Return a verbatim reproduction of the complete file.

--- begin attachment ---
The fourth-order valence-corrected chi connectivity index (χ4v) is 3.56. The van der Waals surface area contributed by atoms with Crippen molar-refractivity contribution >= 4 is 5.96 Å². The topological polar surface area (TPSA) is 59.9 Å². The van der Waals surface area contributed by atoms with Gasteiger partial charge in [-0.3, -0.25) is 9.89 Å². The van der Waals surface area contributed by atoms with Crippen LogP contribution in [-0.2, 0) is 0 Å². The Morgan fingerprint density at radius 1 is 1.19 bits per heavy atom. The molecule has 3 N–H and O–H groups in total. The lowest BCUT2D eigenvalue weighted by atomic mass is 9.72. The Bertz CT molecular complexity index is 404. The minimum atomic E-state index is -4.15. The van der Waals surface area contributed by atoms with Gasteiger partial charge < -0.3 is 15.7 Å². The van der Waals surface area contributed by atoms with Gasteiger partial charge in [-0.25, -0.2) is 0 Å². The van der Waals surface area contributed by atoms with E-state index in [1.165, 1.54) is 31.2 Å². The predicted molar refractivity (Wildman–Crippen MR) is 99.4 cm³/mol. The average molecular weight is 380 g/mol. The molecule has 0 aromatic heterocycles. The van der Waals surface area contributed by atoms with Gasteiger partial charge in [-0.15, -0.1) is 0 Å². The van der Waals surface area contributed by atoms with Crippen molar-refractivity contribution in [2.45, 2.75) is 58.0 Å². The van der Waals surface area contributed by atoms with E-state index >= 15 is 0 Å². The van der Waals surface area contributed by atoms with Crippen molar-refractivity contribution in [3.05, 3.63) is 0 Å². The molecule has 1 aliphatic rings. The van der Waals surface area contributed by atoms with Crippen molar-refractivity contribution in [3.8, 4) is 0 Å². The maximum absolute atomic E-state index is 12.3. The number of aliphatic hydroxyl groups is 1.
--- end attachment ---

The fourth-order valence-corrected chi connectivity index (χ4v) is 3.56. The van der Waals surface area contributed by atoms with Crippen molar-refractivity contribution >= 4 is 5.96 Å². The topological polar surface area (TPSA) is 59.9 Å². The van der Waals surface area contributed by atoms with Gasteiger partial charge in [-0.3, -0.25) is 9.89 Å². The van der Waals surface area contributed by atoms with Crippen LogP contribution in [-0.2, 0) is 0 Å². The Morgan fingerprint density at radius 1 is 1.19 bits per heavy atom. The molecule has 3 N–H and O–H groups in total. The lowest BCUT2D eigenvalue weighted by atomic mass is 9.72. The Bertz CT molecular complexity index is 404. The minimum atomic E-state index is -4.15. The van der Waals surface area contributed by atoms with Gasteiger partial charge < -0.3 is 15.7 Å². The van der Waals surface area contributed by atoms with Gasteiger partial charge in [-0.25, -0.2) is 0 Å². The van der Waals surface area contributed by atoms with E-state index in [1.165, 1.54) is 31.2 Å². The predicted molar refractivity (Wildman–Crippen MR) is 99.4 cm³/mol. The average molecular weight is 380 g/mol. The molecule has 0 aromatic heterocycles. The van der Waals surface area contributed by atoms with Gasteiger partial charge in [-0.15, -0.1) is 0 Å². The van der Waals surface area contributed by atoms with Crippen molar-refractivity contribution in [2.45, 2.75) is 58.0 Å². The van der Waals surface area contributed by atoms with E-state index >= 15 is 0 Å². The van der Waals surface area contributed by atoms with Crippen molar-refractivity contribution in [3.05, 3.63) is 0 Å². The molecule has 1 aliphatic rings. The van der Waals surface area contributed by atoms with Crippen molar-refractivity contribution in [3.8, 4) is 0 Å². The maximum absolute atomic E-state index is 12.3. The number of aliphatic hydroxyl groups is 1.